The deputy registrar concerned here is Dr Anup Surendranath, an assistant professor of the National Law University and director of the Death Penalty Project. Surendranath had been on a short-term assignment on deputation as deputy registrar (research) at the Supreme Court since May 2014. Until Friday, that is. The day after Memon was hanged, after frantic last-minute attempts by human rights lawyers to prevent his execution led to a late-night sitting of the court, but little else, Surendranath announced on Facebook that he was stepping down from his post at the Supreme Court.
In fact, in his post immediately previous to the resignation announcement, Surendranath was even clearer about his feelings over the Memon hanging. He himself had been involved in the late-night attempts to prevent it.
News organisations reported that Surendranath had stepped down because of his opinion on the death penalty, considering his Facebook posts and his known opposition to capital punishment. The Supreme Court, however, has not taken kindly to this.
The Secretary General's note said Surendranath had simply been "repatriated to his parent institution" on his own request as "he wanted to pursue his interest in research projects in which he is involved in."
The note also included a copy of Surendranath's letter to the Registrar, which said basically the same thing.
In that sense, of course, the Supreme Court is technically accurate. Surendranath – who told Scroll he didn't want to comment further on the issue – didn't resign in protest, as his email shows, and instead just expressed a desire to leave. But his Facebook posts and his overall stance on the death penalty in general seem to indicate why he might have wanted to end his tenure at the apex court. To be fair, Surendranath's email, as revealed by the SC secretary general, also includes him thanking the court for opportunity to understand it better.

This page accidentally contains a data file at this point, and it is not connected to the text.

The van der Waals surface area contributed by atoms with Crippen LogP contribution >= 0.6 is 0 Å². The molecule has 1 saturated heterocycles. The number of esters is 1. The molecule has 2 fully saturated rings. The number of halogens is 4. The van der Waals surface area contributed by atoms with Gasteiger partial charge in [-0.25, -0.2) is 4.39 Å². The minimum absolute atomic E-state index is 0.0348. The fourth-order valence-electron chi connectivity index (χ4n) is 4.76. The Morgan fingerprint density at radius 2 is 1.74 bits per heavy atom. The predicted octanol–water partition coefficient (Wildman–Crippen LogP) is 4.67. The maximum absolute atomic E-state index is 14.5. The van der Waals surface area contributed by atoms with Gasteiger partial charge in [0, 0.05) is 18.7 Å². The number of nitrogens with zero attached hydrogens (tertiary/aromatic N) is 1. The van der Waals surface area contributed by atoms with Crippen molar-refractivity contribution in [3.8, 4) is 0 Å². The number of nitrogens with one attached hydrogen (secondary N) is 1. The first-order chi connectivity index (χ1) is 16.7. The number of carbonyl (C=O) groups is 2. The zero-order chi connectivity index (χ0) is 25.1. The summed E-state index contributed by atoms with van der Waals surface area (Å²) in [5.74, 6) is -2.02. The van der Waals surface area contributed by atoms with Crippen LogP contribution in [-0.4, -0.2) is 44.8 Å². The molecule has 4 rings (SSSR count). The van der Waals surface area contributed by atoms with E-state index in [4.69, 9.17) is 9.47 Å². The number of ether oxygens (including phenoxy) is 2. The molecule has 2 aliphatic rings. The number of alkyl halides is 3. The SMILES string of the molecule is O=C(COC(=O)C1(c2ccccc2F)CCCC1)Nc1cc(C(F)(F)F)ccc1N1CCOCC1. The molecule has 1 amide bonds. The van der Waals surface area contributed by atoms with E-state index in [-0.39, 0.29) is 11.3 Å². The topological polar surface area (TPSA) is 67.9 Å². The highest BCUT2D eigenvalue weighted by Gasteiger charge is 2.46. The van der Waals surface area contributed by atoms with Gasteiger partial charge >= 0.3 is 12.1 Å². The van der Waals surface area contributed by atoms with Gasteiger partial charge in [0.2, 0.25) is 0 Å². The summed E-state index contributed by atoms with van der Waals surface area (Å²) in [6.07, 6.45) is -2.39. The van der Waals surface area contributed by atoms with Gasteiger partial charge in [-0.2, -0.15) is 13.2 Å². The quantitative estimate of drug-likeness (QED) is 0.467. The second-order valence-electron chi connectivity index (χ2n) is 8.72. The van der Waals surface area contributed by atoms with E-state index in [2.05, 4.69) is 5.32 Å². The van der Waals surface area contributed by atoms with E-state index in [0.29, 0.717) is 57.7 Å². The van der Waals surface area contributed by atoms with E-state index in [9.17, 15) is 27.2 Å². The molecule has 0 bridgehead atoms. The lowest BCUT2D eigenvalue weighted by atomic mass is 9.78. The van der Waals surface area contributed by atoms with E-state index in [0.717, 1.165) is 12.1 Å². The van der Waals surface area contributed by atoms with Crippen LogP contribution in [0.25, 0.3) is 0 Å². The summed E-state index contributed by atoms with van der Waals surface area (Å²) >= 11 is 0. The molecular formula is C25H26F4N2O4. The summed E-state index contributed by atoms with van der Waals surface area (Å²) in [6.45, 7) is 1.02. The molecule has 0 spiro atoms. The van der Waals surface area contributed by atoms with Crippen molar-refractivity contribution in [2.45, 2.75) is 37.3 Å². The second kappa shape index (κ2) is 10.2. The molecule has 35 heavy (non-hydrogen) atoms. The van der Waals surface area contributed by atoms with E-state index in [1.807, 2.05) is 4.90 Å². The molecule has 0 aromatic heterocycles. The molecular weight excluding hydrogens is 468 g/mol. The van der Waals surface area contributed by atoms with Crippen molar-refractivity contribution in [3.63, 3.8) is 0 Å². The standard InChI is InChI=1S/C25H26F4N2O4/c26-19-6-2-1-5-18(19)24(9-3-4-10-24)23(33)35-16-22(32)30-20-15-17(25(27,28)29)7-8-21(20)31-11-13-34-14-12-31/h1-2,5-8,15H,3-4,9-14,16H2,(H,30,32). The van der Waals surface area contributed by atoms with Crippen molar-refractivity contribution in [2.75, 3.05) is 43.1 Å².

This, of course, after calling the events of the last week a "judicial abdication" and some of the "darkest hours" of the court's history. Surendranath's work at the Death Penalty Research Project, which has included interviews with 400 prisoners on death row and revelations that most of those sentenced to death are poor, from backward castes or minorities, are first-time offenders and have been tortured.
"The issue is not whether the death penalty offends human dignity or not. As a polity, we have unfortunately decided that it does not. The primary issue is whether it is possible to develop a model of administering the death penalty that is consistent and non-arbitrary," Surendranath wrote in the Hindu in 2012.
"It exposes why the ‘rarest of the rare’ framework cannot work in a fair and consistent manner. It ultimately leaves significant scope for judicial discretion where all sorts of factors creep in, and has ensured that comparing the death penalty in India to a lottery would not be an exaggeration. An analysis of death penalty cases in India from 1950-2006 by Amnesty International confirms that administering the death penalty has been an arbitrary exercise. Essentially, it was observed that in many similar circumstances some convicts were awarded the death penalty and others were not."